Google Exploring Alternative to Apple’s New Anti-Tracking Feature

Google is exploring a new alternative to Apple’s new anti-tracking feature as the Internet industry is slowly embracing user privacy.

Internally, Google is discussing how it can limit data collection and cross-app tracking on the Android operating system in a way that is less stringent than Apple’s solution said the people, who asked not to be identified discussing private plans.

Google is trying to fulfill the demands of privacy-conscious consumers with the financial needs of developers and advertisers. The Alphabet unit is seeking input from these stakeholders, similar to how it’s slowly developing a new privacy standard for web browsing called the Privacy Sandbox.

With more than USD 100 billion in annual digital advertisement sales, Google has a vested interest in helping partners to continue generating revenue by targeting advertisements to Android device users and measuring the performance of those marketing spots.

A Google spokesperson said, “We are always looking at ways to work with developers to raise the bar on privacy while enabling a healthy, ad oriented app ecosystem.”

In the software update for iPhone models and iPad units, iOS 14.5 and iPadOS 14.5, Apple is adding a new feature called App Tracking Transparency. The tool lets consumers choose whether apps can collect data about them across other apps and websites. The move has shaken the digital advertising industry. Facebook and other companies have complained the feature will limit their ability to effectively serve personalized advertisements and generate revenue.

A Google solution is likely to be less strict and won’t require a prompt to opt into data tracking like Apple’s, the people said. The exploration into an Android alternative to Apple’s feature is still in the early stages.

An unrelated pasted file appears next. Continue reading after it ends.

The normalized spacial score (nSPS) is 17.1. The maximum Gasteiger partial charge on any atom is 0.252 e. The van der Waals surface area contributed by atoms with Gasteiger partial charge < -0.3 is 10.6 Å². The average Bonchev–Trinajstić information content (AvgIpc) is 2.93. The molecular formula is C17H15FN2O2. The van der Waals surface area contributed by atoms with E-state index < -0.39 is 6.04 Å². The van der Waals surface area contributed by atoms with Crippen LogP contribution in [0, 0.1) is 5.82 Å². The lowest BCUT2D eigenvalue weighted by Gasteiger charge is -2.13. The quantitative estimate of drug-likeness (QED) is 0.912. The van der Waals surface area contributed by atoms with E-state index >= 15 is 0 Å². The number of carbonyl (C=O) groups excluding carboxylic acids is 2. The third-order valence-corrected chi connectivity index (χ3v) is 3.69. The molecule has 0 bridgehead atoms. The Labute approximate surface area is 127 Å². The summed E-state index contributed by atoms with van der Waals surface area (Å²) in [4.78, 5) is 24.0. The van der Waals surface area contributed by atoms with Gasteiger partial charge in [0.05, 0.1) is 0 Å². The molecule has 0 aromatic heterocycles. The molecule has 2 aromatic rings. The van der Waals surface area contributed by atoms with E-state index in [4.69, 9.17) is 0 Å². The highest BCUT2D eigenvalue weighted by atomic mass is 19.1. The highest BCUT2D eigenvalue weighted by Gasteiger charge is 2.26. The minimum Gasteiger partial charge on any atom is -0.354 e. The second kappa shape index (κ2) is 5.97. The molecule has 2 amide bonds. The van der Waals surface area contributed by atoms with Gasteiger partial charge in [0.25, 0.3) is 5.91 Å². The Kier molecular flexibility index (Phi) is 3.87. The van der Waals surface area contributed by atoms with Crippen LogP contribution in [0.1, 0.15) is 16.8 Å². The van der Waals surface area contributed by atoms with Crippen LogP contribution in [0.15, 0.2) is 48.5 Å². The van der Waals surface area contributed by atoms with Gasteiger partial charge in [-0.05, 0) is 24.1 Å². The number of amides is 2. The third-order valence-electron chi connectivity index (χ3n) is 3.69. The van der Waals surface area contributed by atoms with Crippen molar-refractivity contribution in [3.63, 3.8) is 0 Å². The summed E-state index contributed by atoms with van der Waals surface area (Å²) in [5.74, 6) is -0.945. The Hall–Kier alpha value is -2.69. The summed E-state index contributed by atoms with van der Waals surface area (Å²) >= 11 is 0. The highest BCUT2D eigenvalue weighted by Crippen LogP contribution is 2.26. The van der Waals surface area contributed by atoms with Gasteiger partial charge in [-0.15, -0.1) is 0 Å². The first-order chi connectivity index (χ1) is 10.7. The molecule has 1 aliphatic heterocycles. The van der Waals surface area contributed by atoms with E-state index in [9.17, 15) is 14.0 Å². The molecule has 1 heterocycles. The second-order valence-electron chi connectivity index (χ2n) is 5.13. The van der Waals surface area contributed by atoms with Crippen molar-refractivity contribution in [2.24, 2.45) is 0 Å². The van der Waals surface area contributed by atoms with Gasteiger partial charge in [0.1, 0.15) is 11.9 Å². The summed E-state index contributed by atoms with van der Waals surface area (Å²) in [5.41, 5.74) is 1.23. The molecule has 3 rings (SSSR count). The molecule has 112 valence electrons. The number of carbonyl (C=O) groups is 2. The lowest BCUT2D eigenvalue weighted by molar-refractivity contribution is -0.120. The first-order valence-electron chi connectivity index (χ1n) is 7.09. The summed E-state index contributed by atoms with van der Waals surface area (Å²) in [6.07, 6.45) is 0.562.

On the iPhone, Google even offers developers a framework to help them monetize their apps using Google ads. In a recent blog post, Google said Apple’s advertisement-tracking update means developers may see a significant impact on their advertisement revenue.

To keep advertisers happy while improving privacy, the considerations around Google’s Android solution indicate that it could be similar to its planned Chrome Web browser changes. The company said in 2020 that it plans to phase out third-party cookies in Chrome in about two years. Google reaffirmed that plan earlier this year. Cookies are a way for websites to track users around the web to serve them more personalized ads.


Google’s Web alternative, known as the Privacy Sandbox, allows some advertisement targeting with less-specific data collection. As part of that solution, the company has developed a technology called Federated Learning of Cohorts that lets advertisers target groups of people with similar interests rather than individuals. Google is likely to take a similar approach with Android.


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